Updated: Jul 9
I am just a child who has never grown up. I still keep asking these 'how' and 'why' questions. Occasionally, I find an answer. - Stephen Hawking, A Brief History of Time, 1988
Stephen Hawking is one of the most notable and memorable scientists of the last several decades. Born in Oxford, England, in 1942, he overcame a lot—WWII, Lou Gehrig's disease, Britain's dark and gloomy weather, endless arrays of doctors forecasting his early demise since 1963, 30+ years of Dr. Who, the Spice Girls, mad cows ... etc. His theories on black holes, the big bang, and cosmology earned him much respect in the world of physics; his popular books, TV shows, and speeches mesmerized the public and challenged them to think about big questions that hitherto were either confined to those with PhDs or to the inhabitants of insane asylums.
Given all of Stephen Hawking's accomplishments in physics, did he ever tackle the question, "What is the meaning of Life?". The answer to that is yes! In 2018, BrainPickings wrote an article on the subject. But in the article they highlight only one source, a book titled Origins: The Lives and Worlds of Modern Cosmologists, which by in large consists of interviews conducted by Alan Lightman and Roberta Brawer. Interviews with famous scientists from around the world, that is; and lo and behold, one particular interview was with Stephen Hawking:
Alan: There's a place in Steve Weinberg's book The First Three Minutes where he writes that the more the universe seems comprehensible, the more it also seems pointless. Have you ever thought about this question of whether the universe has a point?
Stephen: I don't feel like that. I think that human intellectual history is a record of how we have come nearer and nearer to an understanding of the order in the universe. I'm proud of our achievement.
From this, we see that Stephen clearly doesn't envision a pointless universe. But does he find that there is a meaning to our lives? Well, there are a few quotes attributed to Hawking that are transversing the tremendously wonderful interwebs, and the first goes something like this: The meaning of life is not out there but in between our ears. In many ways this makes us lords of creation. However, I have been unable to identify the source. As such, the likelihood he said it is slim. It is equally likely to have been created by an internet troll or an artificially intelligent quote generator. A second quote on the web befalls a similar fate: It surprises me how disinterested we are today about things like physics, space, the universe and philosophy of our existence, our purpose, our final destination. It’s a crazy world out there. Be curious. Hmm! Be curious. That sounds like something Hawking would say, and in fact did many times throughout his life, but perhaps not in this exact form.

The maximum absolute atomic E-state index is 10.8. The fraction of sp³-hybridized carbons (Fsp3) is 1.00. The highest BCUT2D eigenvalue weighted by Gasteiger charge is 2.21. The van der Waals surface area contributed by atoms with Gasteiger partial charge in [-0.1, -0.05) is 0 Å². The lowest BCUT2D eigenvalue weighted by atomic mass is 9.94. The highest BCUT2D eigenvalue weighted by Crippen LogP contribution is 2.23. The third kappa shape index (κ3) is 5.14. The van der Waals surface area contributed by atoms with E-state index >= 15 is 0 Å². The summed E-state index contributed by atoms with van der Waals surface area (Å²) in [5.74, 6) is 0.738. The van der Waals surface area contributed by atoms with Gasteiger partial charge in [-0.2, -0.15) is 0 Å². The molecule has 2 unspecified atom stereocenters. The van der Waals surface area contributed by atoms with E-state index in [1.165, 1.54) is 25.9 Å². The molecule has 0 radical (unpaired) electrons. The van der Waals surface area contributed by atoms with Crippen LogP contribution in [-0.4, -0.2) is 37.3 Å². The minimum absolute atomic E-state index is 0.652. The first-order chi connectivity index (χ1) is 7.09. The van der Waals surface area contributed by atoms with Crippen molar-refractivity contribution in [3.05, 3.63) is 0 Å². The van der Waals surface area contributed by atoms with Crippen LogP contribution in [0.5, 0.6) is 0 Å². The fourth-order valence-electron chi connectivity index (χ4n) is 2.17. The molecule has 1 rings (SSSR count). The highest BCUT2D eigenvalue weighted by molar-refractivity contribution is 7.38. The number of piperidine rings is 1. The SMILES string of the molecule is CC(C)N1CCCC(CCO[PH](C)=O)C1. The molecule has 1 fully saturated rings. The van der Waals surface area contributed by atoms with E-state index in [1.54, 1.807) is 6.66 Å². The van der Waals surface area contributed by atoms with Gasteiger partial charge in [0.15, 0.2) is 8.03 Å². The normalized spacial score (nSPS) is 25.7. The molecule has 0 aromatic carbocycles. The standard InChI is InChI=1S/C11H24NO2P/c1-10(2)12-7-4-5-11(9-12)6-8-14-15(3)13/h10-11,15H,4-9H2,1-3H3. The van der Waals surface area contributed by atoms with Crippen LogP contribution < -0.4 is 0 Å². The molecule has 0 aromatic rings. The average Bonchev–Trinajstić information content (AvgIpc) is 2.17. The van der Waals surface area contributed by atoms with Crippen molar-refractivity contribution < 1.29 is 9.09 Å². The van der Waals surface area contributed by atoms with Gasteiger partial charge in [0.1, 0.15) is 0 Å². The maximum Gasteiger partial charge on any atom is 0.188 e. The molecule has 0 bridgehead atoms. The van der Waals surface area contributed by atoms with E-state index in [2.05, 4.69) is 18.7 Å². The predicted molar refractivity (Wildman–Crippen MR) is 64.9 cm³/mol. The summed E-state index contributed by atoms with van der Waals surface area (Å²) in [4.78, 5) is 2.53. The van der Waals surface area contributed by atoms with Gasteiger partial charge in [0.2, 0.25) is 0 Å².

Moving along, the first episode of a 2012 series called Stephen Hawking's Grand Design is titled, The Meaning of Life. Having watched this episode carefully, I didn't find Hawking directly tackling the question. But, all in all, I believe this episode indirectly highlights his solution as of 2012. That is, science, exploration, curiosity—human ingenuity give rise to the emergent phenomenon we know as meaning.
If you were in search of something more from Hawking on the subject, don't be discouraged. He does eventually address the question and his idea on the topic will definitely blow your mind. However, before we get to that mind blowing answer, he also teases a more romantic solution in his 2013 book, My Brief History: